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Debunking Franchise Myths

We all know the upside to franchising: proven franchise system, training and support, purchasing power, brand recognition, and lower risk of failure top the list. But before you utter those three little words, "it's all good," take a reality check. Consider this list of common myths surrounding franchising and get the true facts.

Myth

Success is guaranteed. 

Fact

Franchising does increase your chances for success over going it alone, but it's not a magic solution. Any venture involves risks; a proven system merely lowers those risks.

Myth

You can be your own boss. 

Fact

Yes, you will enjoy some perks as a business owner, but you still have to follow someone else's rules-the franchisor's. You may not have the power to make even the most basic decisions about hours of operation, pricing, suppliers, and marketing.

Myth

It's cheaper than starting from scratch.

Fact

The cost of starting a franchise is about the same as starting your own business when you consider the real estate, build-out, equipment, supplies, and advertising. You might get some price breaks from group purchasing, but royalty fees will offset any savings.

Myth

It's easy. 

Fact

Don't assume that once you make your investment it's not going to be as hard as a regular non-franchise business. With a franchise it's going to be an easier transition and a lower chance of failure, but there's no way around it-running a business is hard work.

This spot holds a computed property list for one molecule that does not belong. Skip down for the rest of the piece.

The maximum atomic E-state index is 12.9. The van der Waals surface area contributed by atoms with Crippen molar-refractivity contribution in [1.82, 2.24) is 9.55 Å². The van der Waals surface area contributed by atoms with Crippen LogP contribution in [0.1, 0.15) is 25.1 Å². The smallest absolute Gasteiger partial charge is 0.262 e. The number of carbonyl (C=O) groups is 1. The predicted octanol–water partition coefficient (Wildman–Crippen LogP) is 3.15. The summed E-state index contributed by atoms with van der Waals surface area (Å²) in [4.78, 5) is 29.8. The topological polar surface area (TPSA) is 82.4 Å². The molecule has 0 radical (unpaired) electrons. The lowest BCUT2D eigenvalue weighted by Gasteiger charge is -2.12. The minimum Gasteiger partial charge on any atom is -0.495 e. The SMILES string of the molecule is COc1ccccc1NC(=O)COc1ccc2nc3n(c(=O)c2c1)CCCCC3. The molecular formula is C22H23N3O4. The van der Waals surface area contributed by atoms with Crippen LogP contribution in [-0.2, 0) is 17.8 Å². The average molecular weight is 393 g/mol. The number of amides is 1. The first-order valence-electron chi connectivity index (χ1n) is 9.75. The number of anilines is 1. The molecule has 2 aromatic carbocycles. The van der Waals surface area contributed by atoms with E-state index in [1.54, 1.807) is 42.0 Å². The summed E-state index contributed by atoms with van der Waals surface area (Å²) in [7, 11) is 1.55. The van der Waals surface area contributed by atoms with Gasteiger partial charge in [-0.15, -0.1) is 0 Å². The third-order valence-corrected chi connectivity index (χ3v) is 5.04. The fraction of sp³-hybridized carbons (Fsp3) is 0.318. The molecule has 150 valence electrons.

Myth

Bigger is better. 

Fact

Bigger companies do offer some advantages like large-scale advertising, sophisticated systems, and more capital to support the brand. But smaller franchisers are often more flexible and responsive to franchisees.

Myth

A high-priced franchise will yield a bigger ROI. 

Fact

Often the opposite is true. The price of the franchise has little to do with profit potential. You need to take into account numerous factors such as market conditions, system efficiency, location, and your own knowledge of the industry.

Know Before you Go – Non-Compete Provisions in Franchise Agreements

In general, non-compete provisions state that the franchisee will not, during the term of the franchise agreement and for a reasonable period thereafter (typically two or three years), own or be involved in any “competitive business.” What constitutes a “competitive business” will vary from franchise system to franchise system, but most franchisees can generally expect to be prohibited from taking part in any business that offers goods/services that are either identical to or competitive with the goods/services offered under the franchise system. Non-compete provisions must be limited in geographic scope, and generally cover a set radius (usually somewhere around 5 to 25 miles) around the former franchised outlet, and possibly also the outlets of other existing franchisees.

Choosing a Service Franchise or a Product Franchise

Most of the franchises offering Product oriented goods have very stringent rules. Since their brand is associated with a tangible good they must guarantee the desired quality from the consumer’s expectation. Franchisees must purchase the goods from a designated supplier and must keep items in their inventory as suggested by the franchisor. This can be company regulated policies or simply to help the franchisor launch some of their new products.

2015 Top 5 Restaurant Franchises

Without a doubt, the industry most tied to franchising in Americans' minds is food. Some of the most popular restaurants out there, including McDonalds, Subway, Chik-Fil-A, and many more, can credit theirmeteoric growth to the skill of theirfranchisees.